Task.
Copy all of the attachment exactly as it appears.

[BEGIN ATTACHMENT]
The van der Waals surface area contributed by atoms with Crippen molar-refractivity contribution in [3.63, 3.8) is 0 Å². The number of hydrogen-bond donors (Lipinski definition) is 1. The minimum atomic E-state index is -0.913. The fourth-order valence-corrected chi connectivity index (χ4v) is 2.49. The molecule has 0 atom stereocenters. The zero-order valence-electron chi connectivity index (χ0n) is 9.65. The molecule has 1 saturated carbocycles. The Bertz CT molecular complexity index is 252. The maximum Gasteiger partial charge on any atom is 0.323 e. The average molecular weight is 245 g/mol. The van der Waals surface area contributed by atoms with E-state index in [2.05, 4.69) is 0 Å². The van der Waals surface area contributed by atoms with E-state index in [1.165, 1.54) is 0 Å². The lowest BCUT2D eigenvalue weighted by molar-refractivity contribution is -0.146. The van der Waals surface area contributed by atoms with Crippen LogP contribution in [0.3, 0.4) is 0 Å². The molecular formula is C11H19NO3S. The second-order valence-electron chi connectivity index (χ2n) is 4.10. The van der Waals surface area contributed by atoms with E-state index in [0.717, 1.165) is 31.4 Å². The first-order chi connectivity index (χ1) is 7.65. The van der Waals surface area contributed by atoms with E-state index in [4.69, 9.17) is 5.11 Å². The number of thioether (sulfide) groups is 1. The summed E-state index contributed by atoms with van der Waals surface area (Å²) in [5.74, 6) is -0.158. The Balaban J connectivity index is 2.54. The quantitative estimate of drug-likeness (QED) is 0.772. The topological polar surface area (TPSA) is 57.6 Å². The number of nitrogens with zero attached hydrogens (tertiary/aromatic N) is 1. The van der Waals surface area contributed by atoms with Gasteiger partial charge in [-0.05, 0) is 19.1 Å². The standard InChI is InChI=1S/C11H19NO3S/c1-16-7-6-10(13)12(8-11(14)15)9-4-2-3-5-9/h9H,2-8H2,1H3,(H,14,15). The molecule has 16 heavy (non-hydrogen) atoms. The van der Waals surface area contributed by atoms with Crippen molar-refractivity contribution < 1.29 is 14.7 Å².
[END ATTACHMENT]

The van der Waals surface area contributed by atoms with Crippen molar-refractivity contribution in [3.63, 3.8) is 0 Å². The number of hydrogen-bond donors (Lipinski definition) is 1. The minimum atomic E-state index is -0.913. The fourth-order valence-corrected chi connectivity index (χ4v) is 2.49. The molecule has 0 atom stereocenters. The zero-order valence-electron chi connectivity index (χ0n) is 9.65. The molecule has 1 saturated carbocycles. The Bertz CT molecular complexity index is 252. The maximum Gasteiger partial charge on any atom is 0.323 e. The average molecular weight is 245 g/mol. The van der Waals surface area contributed by atoms with E-state index in [2.05, 4.69) is 0 Å². The van der Waals surface area contributed by atoms with E-state index in [1.165, 1.54) is 0 Å². The lowest BCUT2D eigenvalue weighted by molar-refractivity contribution is -0.146. The van der Waals surface area contributed by atoms with Crippen LogP contribution in [0.3, 0.4) is 0 Å². The molecular formula is C11H19NO3S. The second-order valence-electron chi connectivity index (χ2n) is 4.10. The van der Waals surface area contributed by atoms with E-state index in [0.717, 1.165) is 31.4 Å². The first-order chi connectivity index (χ1) is 7.65. The van der Waals surface area contributed by atoms with E-state index in [4.69, 9.17) is 5.11 Å². The number of thioether (sulfide) groups is 1. The summed E-state index contributed by atoms with van der Waals surface area (Å²) in [5.74, 6) is -0.158. The Balaban J connectivity index is 2.54. The quantitative estimate of drug-likeness (QED) is 0.772. The topological polar surface area (TPSA) is 57.6 Å². The number of nitrogens with zero attached hydrogens (tertiary/aromatic N) is 1. The van der Waals surface area contributed by atoms with Gasteiger partial charge in [-0.05, 0) is 19.1 Å². The standard InChI is InChI=1S/C11H19NO3S/c1-16-7-6-10(13)12(8-11(14)15)9-4-2-3-5-9/h9H,2-8H2,1H3,(H,14,15). The molecule has 16 heavy (non-hydrogen) atoms. The van der Waals surface area contributed by atoms with Crippen molar-refractivity contribution < 1.29 is 14.7 Å².